Keira Knightley and others to become clones for Never Let Me Go (updated)

knightley-mulligan-garfieldVariety reported that Keira Knightley will reunite with Carey Mulligan (Kitty from Pride and Prejudice) and join upcoming star Andrew Garfield (Boy A) for One Hour Photo director Mark Romanek’s next project, a “sci-fi thriller” based on Remains of the Day author Kazuo Ishiguro’s 2005 novel Never Let Me Go for Fox Searchlight.

The story “revolves around a trio who grew up in a boarding school with no contact or knowledge of the outside world until they discover they are clones grown for the sole purpose of organ donation” — not unlike at least two other films about people who discover they’re clones (the former having been directed by Michael Bay and the latter having been skewered on “Mystery Science Theater 3000”).

But Ishiguro’s meditative novel is much less concerned with how society came to this (rather ludicrous) point than with the psychological effects on the clones themselves. Because of that, the “thriller” tag kind of worries me, because the novel doesn’t really present any sense of urgency or immediate physical threats to the characters that the genre calls to mind (my mind, at least).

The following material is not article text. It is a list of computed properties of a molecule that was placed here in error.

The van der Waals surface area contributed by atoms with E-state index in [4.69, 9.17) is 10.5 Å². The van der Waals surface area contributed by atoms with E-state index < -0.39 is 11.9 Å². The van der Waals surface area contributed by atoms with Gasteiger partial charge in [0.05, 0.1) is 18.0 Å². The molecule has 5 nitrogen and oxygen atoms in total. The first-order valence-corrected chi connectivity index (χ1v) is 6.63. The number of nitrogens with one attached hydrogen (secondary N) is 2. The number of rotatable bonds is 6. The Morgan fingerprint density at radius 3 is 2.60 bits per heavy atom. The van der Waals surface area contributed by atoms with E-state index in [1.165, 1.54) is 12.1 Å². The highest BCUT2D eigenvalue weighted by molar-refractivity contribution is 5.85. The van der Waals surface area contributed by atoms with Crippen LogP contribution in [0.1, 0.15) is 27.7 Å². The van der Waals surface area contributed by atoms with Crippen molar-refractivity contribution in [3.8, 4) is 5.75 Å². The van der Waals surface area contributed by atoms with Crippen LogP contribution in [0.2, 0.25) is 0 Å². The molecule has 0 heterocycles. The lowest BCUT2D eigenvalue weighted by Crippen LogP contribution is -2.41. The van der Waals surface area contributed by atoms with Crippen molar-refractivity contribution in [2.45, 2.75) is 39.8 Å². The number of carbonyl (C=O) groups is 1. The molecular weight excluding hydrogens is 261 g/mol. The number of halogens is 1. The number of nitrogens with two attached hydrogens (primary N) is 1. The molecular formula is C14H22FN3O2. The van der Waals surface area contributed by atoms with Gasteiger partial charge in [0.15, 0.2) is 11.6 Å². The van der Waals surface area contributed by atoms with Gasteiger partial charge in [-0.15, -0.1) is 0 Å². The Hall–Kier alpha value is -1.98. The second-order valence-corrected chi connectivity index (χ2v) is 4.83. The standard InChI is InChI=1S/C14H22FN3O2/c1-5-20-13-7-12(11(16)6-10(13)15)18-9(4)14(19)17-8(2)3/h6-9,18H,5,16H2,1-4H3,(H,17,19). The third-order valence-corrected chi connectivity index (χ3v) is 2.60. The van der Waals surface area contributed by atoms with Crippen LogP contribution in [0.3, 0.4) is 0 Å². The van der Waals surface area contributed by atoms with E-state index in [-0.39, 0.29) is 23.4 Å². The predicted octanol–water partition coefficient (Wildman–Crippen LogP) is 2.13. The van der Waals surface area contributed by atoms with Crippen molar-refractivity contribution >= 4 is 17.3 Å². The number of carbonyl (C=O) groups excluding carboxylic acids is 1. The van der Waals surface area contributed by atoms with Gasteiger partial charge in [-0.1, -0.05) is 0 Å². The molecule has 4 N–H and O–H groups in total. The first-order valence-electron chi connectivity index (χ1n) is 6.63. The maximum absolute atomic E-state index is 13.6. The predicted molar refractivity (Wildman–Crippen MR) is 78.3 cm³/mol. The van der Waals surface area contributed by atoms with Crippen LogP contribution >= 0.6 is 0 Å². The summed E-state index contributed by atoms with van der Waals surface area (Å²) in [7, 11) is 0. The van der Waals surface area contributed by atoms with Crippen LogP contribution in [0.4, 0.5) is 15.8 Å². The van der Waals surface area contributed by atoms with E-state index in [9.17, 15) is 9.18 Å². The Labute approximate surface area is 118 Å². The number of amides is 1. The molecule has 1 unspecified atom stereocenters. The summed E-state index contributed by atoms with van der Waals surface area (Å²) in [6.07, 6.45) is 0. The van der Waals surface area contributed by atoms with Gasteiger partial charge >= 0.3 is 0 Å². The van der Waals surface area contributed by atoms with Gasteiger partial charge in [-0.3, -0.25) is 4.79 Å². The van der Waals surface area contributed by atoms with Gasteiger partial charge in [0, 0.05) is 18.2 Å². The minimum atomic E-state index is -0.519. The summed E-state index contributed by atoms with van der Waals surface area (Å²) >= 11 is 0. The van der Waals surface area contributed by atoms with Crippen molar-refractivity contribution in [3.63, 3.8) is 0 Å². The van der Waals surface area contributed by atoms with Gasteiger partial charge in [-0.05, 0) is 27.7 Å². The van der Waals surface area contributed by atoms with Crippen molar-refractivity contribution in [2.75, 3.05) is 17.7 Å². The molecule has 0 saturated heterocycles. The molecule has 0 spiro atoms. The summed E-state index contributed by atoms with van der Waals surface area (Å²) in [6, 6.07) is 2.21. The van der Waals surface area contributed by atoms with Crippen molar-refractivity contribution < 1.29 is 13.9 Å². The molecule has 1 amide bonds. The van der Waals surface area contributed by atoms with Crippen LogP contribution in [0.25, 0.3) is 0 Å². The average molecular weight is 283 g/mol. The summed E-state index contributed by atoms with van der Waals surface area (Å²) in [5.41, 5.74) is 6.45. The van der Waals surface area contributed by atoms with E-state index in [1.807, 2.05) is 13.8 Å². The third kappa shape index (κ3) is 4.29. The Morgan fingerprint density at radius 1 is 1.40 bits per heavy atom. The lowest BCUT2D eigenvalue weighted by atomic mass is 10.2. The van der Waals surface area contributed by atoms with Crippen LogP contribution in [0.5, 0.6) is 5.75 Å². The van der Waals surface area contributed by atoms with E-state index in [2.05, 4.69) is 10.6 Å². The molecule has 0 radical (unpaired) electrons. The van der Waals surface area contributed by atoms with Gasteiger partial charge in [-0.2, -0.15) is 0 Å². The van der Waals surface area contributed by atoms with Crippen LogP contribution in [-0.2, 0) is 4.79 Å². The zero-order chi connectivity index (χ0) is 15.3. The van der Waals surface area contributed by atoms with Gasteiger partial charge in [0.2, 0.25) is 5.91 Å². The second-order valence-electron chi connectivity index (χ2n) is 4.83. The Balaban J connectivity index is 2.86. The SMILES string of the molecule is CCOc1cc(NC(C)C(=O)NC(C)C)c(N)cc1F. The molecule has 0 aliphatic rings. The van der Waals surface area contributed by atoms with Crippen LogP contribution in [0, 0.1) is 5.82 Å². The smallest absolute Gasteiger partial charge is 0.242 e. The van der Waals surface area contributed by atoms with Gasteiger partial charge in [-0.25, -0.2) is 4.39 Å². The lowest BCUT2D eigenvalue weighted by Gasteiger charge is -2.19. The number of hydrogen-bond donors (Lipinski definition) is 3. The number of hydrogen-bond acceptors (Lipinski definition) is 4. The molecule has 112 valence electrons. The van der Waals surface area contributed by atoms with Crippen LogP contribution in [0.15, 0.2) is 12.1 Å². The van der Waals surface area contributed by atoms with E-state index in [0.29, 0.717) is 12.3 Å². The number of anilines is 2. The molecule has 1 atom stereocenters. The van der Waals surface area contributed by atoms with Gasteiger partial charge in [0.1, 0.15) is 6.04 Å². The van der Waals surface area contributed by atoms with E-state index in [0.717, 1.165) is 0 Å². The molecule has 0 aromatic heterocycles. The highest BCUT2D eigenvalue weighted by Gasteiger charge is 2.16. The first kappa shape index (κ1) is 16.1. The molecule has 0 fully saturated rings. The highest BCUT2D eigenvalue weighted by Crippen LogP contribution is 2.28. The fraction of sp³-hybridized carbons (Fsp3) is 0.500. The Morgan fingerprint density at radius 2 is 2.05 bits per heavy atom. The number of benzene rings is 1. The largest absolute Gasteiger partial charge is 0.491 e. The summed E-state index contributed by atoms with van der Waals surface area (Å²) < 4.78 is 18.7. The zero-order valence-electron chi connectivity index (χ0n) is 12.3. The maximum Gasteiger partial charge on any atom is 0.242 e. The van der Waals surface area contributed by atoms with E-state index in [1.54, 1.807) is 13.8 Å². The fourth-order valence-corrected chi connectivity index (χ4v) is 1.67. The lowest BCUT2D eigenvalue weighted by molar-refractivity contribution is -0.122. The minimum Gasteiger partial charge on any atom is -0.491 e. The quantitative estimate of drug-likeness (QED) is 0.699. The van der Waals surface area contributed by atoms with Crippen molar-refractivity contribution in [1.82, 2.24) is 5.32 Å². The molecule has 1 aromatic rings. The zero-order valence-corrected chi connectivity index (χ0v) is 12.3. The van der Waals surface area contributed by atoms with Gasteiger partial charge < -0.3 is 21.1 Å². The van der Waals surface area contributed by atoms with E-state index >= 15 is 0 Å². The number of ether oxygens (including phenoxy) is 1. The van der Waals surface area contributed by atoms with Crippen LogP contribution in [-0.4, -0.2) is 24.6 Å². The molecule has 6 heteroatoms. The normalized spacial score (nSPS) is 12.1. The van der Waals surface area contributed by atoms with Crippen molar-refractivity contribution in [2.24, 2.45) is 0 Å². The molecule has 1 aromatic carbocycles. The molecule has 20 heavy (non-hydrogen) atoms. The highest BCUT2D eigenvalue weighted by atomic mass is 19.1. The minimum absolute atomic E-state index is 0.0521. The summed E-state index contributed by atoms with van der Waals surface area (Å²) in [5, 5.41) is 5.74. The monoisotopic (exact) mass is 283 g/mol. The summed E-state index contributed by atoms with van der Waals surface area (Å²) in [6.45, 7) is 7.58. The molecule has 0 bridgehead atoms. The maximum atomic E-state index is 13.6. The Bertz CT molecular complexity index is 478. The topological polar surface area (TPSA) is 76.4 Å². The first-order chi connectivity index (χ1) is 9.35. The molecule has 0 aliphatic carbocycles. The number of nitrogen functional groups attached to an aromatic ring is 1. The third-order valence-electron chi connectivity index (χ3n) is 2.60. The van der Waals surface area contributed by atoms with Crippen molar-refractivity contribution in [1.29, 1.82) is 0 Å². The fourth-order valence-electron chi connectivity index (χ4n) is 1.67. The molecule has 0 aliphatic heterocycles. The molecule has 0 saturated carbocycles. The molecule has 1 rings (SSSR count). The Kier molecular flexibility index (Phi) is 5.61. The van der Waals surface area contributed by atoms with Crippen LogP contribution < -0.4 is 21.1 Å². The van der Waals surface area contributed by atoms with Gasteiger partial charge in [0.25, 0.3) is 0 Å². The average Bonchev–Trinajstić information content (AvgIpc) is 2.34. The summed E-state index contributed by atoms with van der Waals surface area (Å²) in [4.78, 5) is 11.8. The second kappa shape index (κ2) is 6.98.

Now, the term might just be something tacked on by Variety and not actually have any bearing on whether or not the film with be a faithful adaptation, but the fact that Alex Garland (author of The Beach and screenwriter of 28 Days Later and Sunshine) wrote the adaptation makes me a tad suspicious that they are upping the action quotient a bit. (Hopefully, if they must do it at all, it will be a very little bit, so that the tone of the book isn’t undermined.)

Only time will tell.

(Updated at 11:14 AM with additional details.)

Posted on March 2, 2009 at 07:11 by Gordon@MovieMakeout · Permalink
In: News

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  1. Written by Kira
    on 2009-03-02 at 12:11

    If they’re interested on the psychological/emotional effects of cloning on the clones themselves and those around them, much better source material could be found in Hagio Moto’s A, A’ [A, A Prime]. She has a similar “meditative” approach (common in Japanese science fiction), but handles the material better.

    …In my opinion.

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